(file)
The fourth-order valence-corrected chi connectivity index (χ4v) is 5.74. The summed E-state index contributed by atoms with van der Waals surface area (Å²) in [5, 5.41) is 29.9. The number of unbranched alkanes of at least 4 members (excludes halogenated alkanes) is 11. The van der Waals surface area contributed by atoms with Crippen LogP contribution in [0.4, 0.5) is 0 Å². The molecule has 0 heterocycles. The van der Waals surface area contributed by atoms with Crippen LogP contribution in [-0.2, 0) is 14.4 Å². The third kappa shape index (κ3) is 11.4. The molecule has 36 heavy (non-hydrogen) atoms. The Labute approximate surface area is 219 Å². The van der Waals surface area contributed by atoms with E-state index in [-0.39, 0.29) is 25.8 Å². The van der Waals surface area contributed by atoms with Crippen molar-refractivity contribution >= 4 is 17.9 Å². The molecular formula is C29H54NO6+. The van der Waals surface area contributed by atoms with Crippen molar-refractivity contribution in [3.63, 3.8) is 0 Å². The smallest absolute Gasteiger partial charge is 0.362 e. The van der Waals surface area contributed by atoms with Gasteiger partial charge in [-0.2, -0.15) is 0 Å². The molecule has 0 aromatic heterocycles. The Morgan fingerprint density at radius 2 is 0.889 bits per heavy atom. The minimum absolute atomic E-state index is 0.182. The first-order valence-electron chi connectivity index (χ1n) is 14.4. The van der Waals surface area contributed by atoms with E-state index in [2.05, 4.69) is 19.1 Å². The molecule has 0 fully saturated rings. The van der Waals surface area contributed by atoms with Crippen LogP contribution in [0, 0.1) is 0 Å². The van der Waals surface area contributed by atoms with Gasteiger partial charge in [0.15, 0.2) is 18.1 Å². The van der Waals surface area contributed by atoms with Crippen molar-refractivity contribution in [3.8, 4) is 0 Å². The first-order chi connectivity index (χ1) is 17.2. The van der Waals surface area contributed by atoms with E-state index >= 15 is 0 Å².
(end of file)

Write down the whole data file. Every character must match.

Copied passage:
The fourth-order valence-corrected chi connectivity index (χ4v) is 5.74. The summed E-state index contributed by atoms with van der Waals surface area (Å²) in [5, 5.41) is 29.9. The number of unbranched alkanes of at least 4 members (excludes halogenated alkanes) is 11. The van der Waals surface area contributed by atoms with Crippen LogP contribution in [0.4, 0.5) is 0 Å². The molecule has 0 heterocycles. The van der Waals surface area contributed by atoms with Crippen LogP contribution in [-0.2, 0) is 14.4 Å². The third kappa shape index (κ3) is 11.4. The molecule has 36 heavy (non-hydrogen) atoms. The Labute approximate surface area is 219 Å². The van der Waals surface area contributed by atoms with E-state index in [-0.39, 0.29) is 25.8 Å². The van der Waals surface area contributed by atoms with Crippen molar-refractivity contribution >= 4 is 17.9 Å². The molecular formula is C29H54NO6+. The van der Waals surface area contributed by atoms with Crippen molar-refractivity contribution in [3.63, 3.8) is 0 Å². The smallest absolute Gasteiger partial charge is 0.362 e. The van der Waals surface area contributed by atoms with Gasteiger partial charge in [-0.2, -0.15) is 0 Å². The molecule has 0 aromatic heterocycles. The Morgan fingerprint density at radius 2 is 0.889 bits per heavy atom. The minimum absolute atomic E-state index is 0.182. The first-order valence-electron chi connectivity index (χ1n) is 14.4. The van der Waals surface area contributed by atoms with E-state index in [2.05, 4.69) is 19.1 Å². The molecule has 0 fully saturated rings. The van der Waals surface area contributed by atoms with Crippen LogP contribution in [0, 0.1) is 0 Å². The van der Waals surface area contributed by atoms with Gasteiger partial charge in [0.15, 0.2) is 18.1 Å². The van der Waals surface area contributed by atoms with Crippen molar-refractivity contribution in [3.8, 4) is 0 Å². The first-order chi connectivity index (χ1) is 17.2. The van der Waals surface area contributed by atoms with E-state index >= 15 is 0 Å².